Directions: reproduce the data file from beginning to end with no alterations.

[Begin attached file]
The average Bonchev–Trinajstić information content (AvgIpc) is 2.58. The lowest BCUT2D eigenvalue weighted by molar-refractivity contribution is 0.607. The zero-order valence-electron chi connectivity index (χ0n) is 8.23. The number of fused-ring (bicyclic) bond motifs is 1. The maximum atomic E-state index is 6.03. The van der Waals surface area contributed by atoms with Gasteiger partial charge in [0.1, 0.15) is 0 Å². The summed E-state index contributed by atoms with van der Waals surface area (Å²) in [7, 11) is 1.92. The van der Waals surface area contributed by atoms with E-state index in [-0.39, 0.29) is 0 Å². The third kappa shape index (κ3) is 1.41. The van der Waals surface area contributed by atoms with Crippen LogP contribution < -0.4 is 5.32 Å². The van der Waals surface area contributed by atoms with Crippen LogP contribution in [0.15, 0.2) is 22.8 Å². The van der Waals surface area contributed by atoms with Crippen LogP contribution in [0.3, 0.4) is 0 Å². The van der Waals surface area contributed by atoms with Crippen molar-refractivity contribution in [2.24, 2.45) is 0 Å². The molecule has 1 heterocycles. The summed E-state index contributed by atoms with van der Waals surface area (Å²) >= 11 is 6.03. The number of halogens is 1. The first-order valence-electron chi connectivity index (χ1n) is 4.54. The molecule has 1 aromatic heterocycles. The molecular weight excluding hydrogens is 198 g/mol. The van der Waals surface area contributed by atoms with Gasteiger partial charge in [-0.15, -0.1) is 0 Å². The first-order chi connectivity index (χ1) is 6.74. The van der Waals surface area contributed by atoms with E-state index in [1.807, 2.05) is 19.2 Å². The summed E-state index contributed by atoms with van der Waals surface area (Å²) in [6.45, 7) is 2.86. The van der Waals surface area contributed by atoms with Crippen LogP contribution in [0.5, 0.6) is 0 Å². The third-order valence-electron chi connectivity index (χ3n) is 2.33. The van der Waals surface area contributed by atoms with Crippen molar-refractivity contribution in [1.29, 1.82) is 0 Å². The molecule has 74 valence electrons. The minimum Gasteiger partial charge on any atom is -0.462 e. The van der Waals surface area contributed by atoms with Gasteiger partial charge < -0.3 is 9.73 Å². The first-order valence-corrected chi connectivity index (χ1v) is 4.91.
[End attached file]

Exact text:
The average Bonchev–Trinajstić information content (AvgIpc) is 2.58. The lowest BCUT2D eigenvalue weighted by molar-refractivity contribution is 0.607. The zero-order valence-electron chi connectivity index (χ0n) is 8.23. The number of fused-ring (bicyclic) bond motifs is 1. The maximum atomic E-state index is 6.03. The van der Waals surface area contributed by atoms with Gasteiger partial charge in [0.1, 0.15) is 0 Å². The summed E-state index contributed by atoms with van der Waals surface area (Å²) in [7, 11) is 1.92. The van der Waals surface area contributed by atoms with E-state index in [-0.39, 0.29) is 0 Å². The third kappa shape index (κ3) is 1.41. The van der Waals surface area contributed by atoms with Crippen LogP contribution < -0.4 is 5.32 Å². The van der Waals surface area contributed by atoms with Crippen LogP contribution in [0.15, 0.2) is 22.8 Å². The van der Waals surface area contributed by atoms with Crippen LogP contribution in [0.3, 0.4) is 0 Å². The van der Waals surface area contributed by atoms with Crippen molar-refractivity contribution in [2.24, 2.45) is 0 Å². The molecule has 1 heterocycles. The summed E-state index contributed by atoms with van der Waals surface area (Å²) >= 11 is 6.03. The number of halogens is 1. The first-order valence-electron chi connectivity index (χ1n) is 4.54. The molecule has 1 aromatic heterocycles. The molecular weight excluding hydrogens is 198 g/mol. The van der Waals surface area contributed by atoms with Gasteiger partial charge in [-0.15, -0.1) is 0 Å². The first-order chi connectivity index (χ1) is 6.74. The van der Waals surface area contributed by atoms with E-state index in [1.807, 2.05) is 19.2 Å². The summed E-state index contributed by atoms with van der Waals surface area (Å²) in [6.45, 7) is 2.86. The van der Waals surface area contributed by atoms with Crippen LogP contribution in [0.5, 0.6) is 0 Å². The third-order valence-electron chi connectivity index (χ3n) is 2.33. The van der Waals surface area contributed by atoms with Crippen molar-refractivity contribution in [1.29, 1.82) is 0 Å². The molecule has 74 valence electrons. The minimum Gasteiger partial charge on any atom is -0.462 e. The van der Waals surface area contributed by atoms with Gasteiger partial charge < -0.3 is 9.73 Å². The first-order valence-corrected chi connectivity index (χ1v) is 4.91.